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Yorkshire Dales Walks

Langerton Hill

Date: 8th June 2014
Distance: 5.3 miles
Ascent: 843 feet
Time: 2 hours 20 mins
With: On my own
Start Grid Ref: SE031610

Walk Summary:
A walk from Burnsall on to the modest height of Langerton Hill before circling above Barben Beck and enjoying a nice return via Kail Lane.

Route Summary: Burnsall - Skuff Lane - Raikes Farm - Langerton Hill - Turf Gate House - Dibble's Bridge - Appletreewick Pasture - Kail Lane - Dales Way - Bunsall

Photos: Click on the photos below to enlarge.

Burnsall Bridge
Looking down to Burnsall back by Thorpe Fell
Crossing the meadow above Skuff Road
Footpath sign on Langerton Hill
By the trig point on Langerton Hill
Rain shower over Simon's Seat
Turf Gate House
Dibble's Bridge
Langerton Hill
Kail Lane
The small valley of Barben Beck
Looking back at Appletreewick Pasture
A nice grassy section of Kail Lane
A glimpse of Hartlington Hall
The path back along the River Wharfe

Walk Detail: After a frustrating weekend, where my walking plans had been foiled by a mixture of illness, poor weather and family commitments, there was a small window of opportunity for me to pop out for a short walk late on Sunday afternoon. With little pre-planning I chose this walk from Paul Hannon's 'Wharfedale' walking guide.

Strangely, for all the walking I've done in the Yorkshire Dales I have never done a walk from Burnsall, one of the most popular villages in the Dales, in fact I can only remember driving through it once. It is certainly a pretty village situated as it is on a wide bend in the River Wharfe with the slopes of Thorpe Fell towering above the village to the west. Whilst the view of Thorpe Fell was to inspire my next walk the object of this trip out was the much more modest Langerton Hill.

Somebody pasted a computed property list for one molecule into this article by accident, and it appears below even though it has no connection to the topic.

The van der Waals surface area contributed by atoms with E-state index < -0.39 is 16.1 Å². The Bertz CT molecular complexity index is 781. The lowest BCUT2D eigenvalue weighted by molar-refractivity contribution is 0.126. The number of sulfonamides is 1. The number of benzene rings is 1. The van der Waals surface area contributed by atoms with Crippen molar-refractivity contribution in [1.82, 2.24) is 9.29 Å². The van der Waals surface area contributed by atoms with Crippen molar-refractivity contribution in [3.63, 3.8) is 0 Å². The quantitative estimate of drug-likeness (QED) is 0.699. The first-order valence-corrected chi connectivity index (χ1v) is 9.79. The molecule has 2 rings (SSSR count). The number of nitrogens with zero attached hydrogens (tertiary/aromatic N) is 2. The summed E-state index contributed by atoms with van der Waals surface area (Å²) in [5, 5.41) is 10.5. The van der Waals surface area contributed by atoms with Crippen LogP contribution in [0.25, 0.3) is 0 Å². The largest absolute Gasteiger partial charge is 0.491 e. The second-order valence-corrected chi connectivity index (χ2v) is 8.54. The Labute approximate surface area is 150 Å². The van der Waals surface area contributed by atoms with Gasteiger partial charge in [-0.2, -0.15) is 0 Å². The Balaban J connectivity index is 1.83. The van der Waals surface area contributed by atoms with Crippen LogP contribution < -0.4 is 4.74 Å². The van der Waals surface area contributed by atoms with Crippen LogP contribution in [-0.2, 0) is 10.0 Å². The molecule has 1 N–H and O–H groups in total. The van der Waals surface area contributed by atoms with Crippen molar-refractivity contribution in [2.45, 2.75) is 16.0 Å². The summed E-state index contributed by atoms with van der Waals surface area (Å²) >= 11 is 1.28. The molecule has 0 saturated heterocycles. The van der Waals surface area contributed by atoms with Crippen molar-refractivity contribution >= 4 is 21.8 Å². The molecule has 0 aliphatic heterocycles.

After crossing the impressive Burnsall Bridge and a short stretch alongside the Wharfe a short steep climb brought me up to Skuff Road. After crossing a couple of meadows a path to the left of Raikes Farm then took me up on to the upper slopes of Langerton Hill. A short detour off the right of way brought me to the trig point one of only three in the Yorkshire Dales National Park that I hadn't yet visited.

Unfortunately, after a quite lovely day, the cloud had begun to build up almost from the moment I'd arrived at Burnsall. It now began to rain on and off for most of the rest of the walk, a slightly underwhelming route above the steep sided valley of Barben Beck. The ground underfoot was fairly easy apart from one section Appletreewick Pasture where the path disappeared for a while in an area that had been ground up by cattle.

Never very happy in close proximity to cattle I was at pleased that the resident cows were higher up the pasture well away from the path. That was until I approached the southern end of the pasture. At this point the resident herd, which included a bull, cows and several calves, all decided to go on the move and block the exit. There was no way I was going to try and walk right through that group so I had to climb a couple of walls to get back on the path.

Thankfully leaving the cows behind I arrived at a crossroads. I was originally going to continue on to Appletreewick but I had to be back home for 8pm and time was getting on so I decided to turn right along Kail Lane. This proved to be a good decision, not only because it was a quicker route back to Burnsall, but also because Kail Lane proved to be by far the finest part of the walk with some nice views, especially across to Thorpe Fell. At the foot of Kail Lane I crossed a minor road to reach the Dales Way which I followed the short way back to Burnsall.

While it was good to finally visit the area around Burnsall and to bag the trig point on Langerton Hill it has to be said this wasn't one of the finest walks I've done in the Dales. This was largely because most of the route was in sheep and cattle pastures. Having said that the section along Kail Lane was very enjoyable and as mentioned earlier the views of Thorpe Fell gave me the idea for a much more interesting walk which I tried out a few days later.

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